Saab and Sludge – something I didn’t know

Just quickly perusing the news services and saw this article on oil sludging.

As many of you know, the early 9-5s and 9-3 Viggens were both prone to sludging issues if not maintained correctly. Anyone who’s considering the purchase of one of these models should have the car checked over quite thoroughly, even to the point of removing the sump for a visual inspection.

Saab do have some coverage for thsi problem, and the article I’ve just been reading covers the various makes with sludging issues and the recourse available to owners of said makes.

But here’s one thing I didn’t know…..

A lack of adequate oil changes is the explanation for damage given by Audi, Lexus, Saab, Toyota and VW. Yet unlike Chrysler and Dodge, those automakers have formal compensation programs for sludge damage, although in some cases consumers must provide detailed service records — and in the case of Saab, must have used oil filters sold only by the company.

My emphasis added.

I knew about the need for regular services and keeping a record thereof, but I didn’t know about the need for OEM oil filters only. What happens if your dealer didn’t have one in stock and you really needed the car that day?

That may be far-fetched, but still….

It’s almost as conditional as the current million mile offer.

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9 Comments

  1. Saab’s actually pretty good about the sludge thing. It might say that about the filters, but they’re really not that picky.
    As long as you’ve got all the service records, and the records are from a GM certified Saab dealer, they’ll give you a new short block.

  2. Don’t know if this helps but my MY99 9-5 suffered from a “screaming” noise when started up from cold (a bit like a loose alternator belt). The dealer eventually traced it to a blocked sludge filter which, when duly cleaned out solved the problem.

    The car was well within it service intervals and was only two years old at the time.

  3. It is a misconception that engine sludging was caused by poorly maintained vehicles. My ’01 LPT 9-5 wagon was the victim of engine sludging-despite my religious habit of 5k mile oil changes (over and above the recommended intervals). My car was exclusively maintained by my local dealer, yet my car’s engine succumbed to the dreaded oil sludge problem. Thankfully, it (engine) was replaced under warranty by SAAB. It took 10 weeks to get a new engine block from Sweden (there was a backorder), and took another 3 weeks to put the engine back together. I shortly traded the 9-5 for my current ’06 9-3 Aero SC.

  4. Evidence recorded in the UK (at http://www.saabscene.com/forum/index.php?showtopic=31585295 ) suggests that it is the non-Aero trionic 7 engines that seem to be affected. Why not Aeros? Because Aeros are normally serviced with fully synthetic oils as a matter of course whereas other models are (were) serviced with a semi-synthetic Saab oil.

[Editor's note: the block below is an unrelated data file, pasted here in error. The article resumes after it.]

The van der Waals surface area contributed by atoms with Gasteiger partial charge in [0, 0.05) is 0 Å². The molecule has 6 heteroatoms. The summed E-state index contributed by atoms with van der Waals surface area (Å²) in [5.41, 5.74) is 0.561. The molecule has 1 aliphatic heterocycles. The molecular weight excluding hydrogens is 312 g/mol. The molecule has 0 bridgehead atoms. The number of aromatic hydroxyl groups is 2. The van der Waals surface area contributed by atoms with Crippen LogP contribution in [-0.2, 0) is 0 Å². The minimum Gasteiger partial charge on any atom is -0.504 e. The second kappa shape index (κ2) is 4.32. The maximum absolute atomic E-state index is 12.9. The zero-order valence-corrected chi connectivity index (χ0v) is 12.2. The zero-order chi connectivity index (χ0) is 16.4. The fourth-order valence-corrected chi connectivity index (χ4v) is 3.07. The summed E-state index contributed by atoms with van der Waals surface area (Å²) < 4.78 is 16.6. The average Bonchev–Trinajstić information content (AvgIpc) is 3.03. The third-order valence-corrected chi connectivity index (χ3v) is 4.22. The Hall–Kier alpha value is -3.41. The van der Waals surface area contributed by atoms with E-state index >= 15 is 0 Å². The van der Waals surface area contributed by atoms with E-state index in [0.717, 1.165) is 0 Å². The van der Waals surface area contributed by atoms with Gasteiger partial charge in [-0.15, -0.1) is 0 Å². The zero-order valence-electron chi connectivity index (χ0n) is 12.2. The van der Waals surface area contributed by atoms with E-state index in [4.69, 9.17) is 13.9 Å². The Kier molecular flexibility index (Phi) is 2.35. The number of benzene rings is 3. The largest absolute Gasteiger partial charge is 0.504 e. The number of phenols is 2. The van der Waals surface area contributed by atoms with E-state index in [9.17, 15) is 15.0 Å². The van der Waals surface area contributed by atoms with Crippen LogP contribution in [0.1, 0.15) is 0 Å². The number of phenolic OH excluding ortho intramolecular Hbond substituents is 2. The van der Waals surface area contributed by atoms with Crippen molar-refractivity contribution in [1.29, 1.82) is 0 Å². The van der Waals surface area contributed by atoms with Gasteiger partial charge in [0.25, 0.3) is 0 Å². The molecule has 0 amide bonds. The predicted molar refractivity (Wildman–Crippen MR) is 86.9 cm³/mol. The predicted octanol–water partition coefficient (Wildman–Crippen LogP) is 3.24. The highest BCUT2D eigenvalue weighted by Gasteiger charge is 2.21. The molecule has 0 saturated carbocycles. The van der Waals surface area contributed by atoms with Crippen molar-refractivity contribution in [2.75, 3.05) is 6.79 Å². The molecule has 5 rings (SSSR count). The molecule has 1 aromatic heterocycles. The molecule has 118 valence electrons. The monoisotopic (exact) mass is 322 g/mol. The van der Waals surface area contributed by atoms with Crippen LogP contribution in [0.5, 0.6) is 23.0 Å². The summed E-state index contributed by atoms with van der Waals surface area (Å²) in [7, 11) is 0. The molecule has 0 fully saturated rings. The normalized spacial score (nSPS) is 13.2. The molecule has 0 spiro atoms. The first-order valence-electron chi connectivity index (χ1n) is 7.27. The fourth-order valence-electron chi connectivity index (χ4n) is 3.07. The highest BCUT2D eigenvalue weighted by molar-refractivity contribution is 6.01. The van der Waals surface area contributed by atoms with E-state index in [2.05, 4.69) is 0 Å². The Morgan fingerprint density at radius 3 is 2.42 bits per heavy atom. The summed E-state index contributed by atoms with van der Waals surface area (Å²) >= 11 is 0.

Saab has now instructed all dealers to use fully synthetic oils on Saab engines – though anecdotal evidence is suggesting that some dealers still need to ‘get with the programme’.

    Interestingly, Saab’s 8-year engine warranty does not appear to be officially recognised (let alone be publicised) by Saab GB.

    Fortunately, a contributor to Saabscene obtained an internal document dated January 2005 which shows that they do acknowledge the issue, even if they claim not to. That document can be seen, here: http://www.saabphotos.com/gallery/saab_8_year_engine_warranty_information/8_year_warranty?full=1

    Good preventative maintenance would be to ensure that your Trionic 7 engine is ALWAYS serviced using the correct grade of FULLY SYNTHETIC SAAB OIL. (Note: you have to have your wits about you as there is an oil from Saab marked ‘Saab Turbo Oil 5W/30’ which is actually a SYNTHETIC BLEND. This IS NOT FULLY SYNTHETIC. Make sure you use SAAB FULLY SYNTHETIC ENGINE OIL 0W/30.

    Supply of oil filters from a Saab dealer should be plentiful – there is no excuse for them not to be – it is the most basic of service items and they should always have stock.

    Good practice would be to perform interim oil changes on the vehicle using the correct oil and a new oil filter every 6,000 miles. This is what I do no my Saab (Trionic 5) engine.

    Take a look at that Saabscene thread and the related documnent on Saabphotos for more on the sludging issue.

    HTH

  5. Actually, the Aero’s B235R engine is a special low friction engine, so it’s less prone to it. Although I have seen one or two sludged examples of them.

    And I don’t know about anyone else, but I’ve always been told it’s a general policy that only Saabs built after the midpoint of ’03, or that have had their timing chains replaced. And that includes Aeros.

  6. In 2006, my wife’s 2005 9-5 SportWagon (2.3l) was the subject of a U.S. “voluntary customer satisfaction program” (aka recall) to fix “something” related to sludging. Can’t “recall” exactly what it was but since we always use Mobil-1 synthetic and change the oil every 7500 mles instead of the Saab recommneded 15,000 miles, we’ve had no issues. The oil looks good enogh to use again in my lawn mower.

  7. A couple of questions from an aspiring ’01/’02 9-3 owner:

    1)what year viggens are more susceptible to this sludge problem?

    2) if my future ’01/’02 9-3 comes with “regular” oil, i can switch it to synthetic, right?

    Cheers!

  8. In the U.S. you do not have to use auto manufacturer’s oil & filters or any other service products as long as they meet the specifications acording to the Magnuson-Moss Act. If a manufacturer mandates their product only they must supply it at no cost. Don’t get screwed by ignorance, because that’s what they count on. Be smart & informed.

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